Protein Deficiency During Catabolism

A person fasting 40 days on water will not suffer a deficiency of protein, vitamins, minerals or essential fatty acids. In the breakdown of unhealthy cells, all essential substances, which are mostly protein, are reused and conserved in a most extraordinary manner. Protein needs are also greatly diminished during a fast.

Fear of Protein  Deficiency
There is an unwarranted fear of fasting that strength diminishes from the catabolism of proteins from muscle fibers. Fasting will strip only muscle cells that are dead, dying or diseased. Even during long fasts, the number of muscle fibers remains the same. Although the healthy cells may be reduced in size and strength for a time, they remain perfectly sound.

Fasting Does Not Cause Protein Deficiency

In December 1903, under the supervision of Mr. Macfadden, eight athletes entered an athletic contest in Madison Square Gardens. Amazingly, all were on the seventh day of water fasting. Joseph H. Waltering, one of the eight, won both the 50-yard dash and the 220-yard run. Another member of the eight, Gilman Low, won first prize in the strength contests. The following day, on the eighth day of his fast, in front of 16,000 well-fed spectators munching on popcorn and peanuts, he established nine world records for strength and endurance that would stand for years. Even more astonishing are the inspirational stories in the Fasting Testimonies chapter provided at the conclusion of this book. Accounts of parents spending the whole day, cleaning house, doing laundry and feeding hungry children while fasting!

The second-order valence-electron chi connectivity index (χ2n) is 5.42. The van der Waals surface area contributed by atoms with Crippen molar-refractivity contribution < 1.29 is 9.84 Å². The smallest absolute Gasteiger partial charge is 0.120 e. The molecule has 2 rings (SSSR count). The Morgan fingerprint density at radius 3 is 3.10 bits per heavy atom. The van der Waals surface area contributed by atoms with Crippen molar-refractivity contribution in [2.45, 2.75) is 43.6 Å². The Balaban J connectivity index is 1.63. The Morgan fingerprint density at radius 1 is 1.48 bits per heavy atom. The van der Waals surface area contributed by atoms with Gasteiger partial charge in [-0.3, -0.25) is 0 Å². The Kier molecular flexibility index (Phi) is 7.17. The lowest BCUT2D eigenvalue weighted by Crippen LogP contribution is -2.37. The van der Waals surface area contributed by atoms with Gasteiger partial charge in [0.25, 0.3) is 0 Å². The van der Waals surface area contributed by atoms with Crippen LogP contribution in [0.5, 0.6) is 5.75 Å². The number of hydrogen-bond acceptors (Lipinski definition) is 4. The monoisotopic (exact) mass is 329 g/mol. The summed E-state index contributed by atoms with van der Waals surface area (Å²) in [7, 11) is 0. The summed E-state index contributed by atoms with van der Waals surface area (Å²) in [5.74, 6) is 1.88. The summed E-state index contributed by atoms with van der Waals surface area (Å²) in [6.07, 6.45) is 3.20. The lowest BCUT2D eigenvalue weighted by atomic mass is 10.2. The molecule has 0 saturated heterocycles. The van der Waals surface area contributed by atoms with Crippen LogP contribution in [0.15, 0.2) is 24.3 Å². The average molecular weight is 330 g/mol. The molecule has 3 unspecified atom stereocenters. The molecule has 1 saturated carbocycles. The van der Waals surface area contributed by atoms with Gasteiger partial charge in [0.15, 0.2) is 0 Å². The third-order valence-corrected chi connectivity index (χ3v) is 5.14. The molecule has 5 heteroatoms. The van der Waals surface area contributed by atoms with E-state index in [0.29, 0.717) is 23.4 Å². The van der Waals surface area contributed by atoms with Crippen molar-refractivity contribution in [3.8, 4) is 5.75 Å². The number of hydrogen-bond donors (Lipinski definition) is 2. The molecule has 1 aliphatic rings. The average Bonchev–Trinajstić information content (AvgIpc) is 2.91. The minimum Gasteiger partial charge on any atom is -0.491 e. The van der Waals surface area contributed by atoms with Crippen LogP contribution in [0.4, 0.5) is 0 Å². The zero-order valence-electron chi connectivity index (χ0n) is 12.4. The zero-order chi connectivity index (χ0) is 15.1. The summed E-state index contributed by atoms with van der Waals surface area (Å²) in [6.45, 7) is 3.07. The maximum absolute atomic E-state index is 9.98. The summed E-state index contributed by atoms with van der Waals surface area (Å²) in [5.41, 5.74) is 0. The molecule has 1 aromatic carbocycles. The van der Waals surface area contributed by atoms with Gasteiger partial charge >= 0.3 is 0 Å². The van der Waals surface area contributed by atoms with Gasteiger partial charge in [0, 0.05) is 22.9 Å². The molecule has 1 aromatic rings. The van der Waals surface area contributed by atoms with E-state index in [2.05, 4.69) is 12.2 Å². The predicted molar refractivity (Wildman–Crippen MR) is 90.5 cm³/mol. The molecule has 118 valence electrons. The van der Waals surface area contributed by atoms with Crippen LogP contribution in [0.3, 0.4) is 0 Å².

Dr. Ehret, an avid faster, walked for ten days through the mountains fasting on water. Bragg, another fasting enthusiast, walked 30 miles across Death Valley, in July, during a fast. It was an invigorating walk for Bragg, but for the ten athletic college students who went with him through the blistering heat, it was an experience they never forget. Enjoying his first stroll so much, Bragg decided to hike another 30 miles the next day. Not bad for a great-grandfather!

Your first fast will cause weakness in the early stages. Regretfully, when this symptom appears, many stop fasting due to a lack of knowledge or understanding that this weakness is not detrimental. They are unsuccessful in breaking through to the other side and encountering the abundant energy of juice fasting. It takes about 10 days for a weightlifter or athlete to get back to full muscular strength after a long fast. After that, performance will improve.

By Tom Coghill of
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Posted on by Tom Coghill

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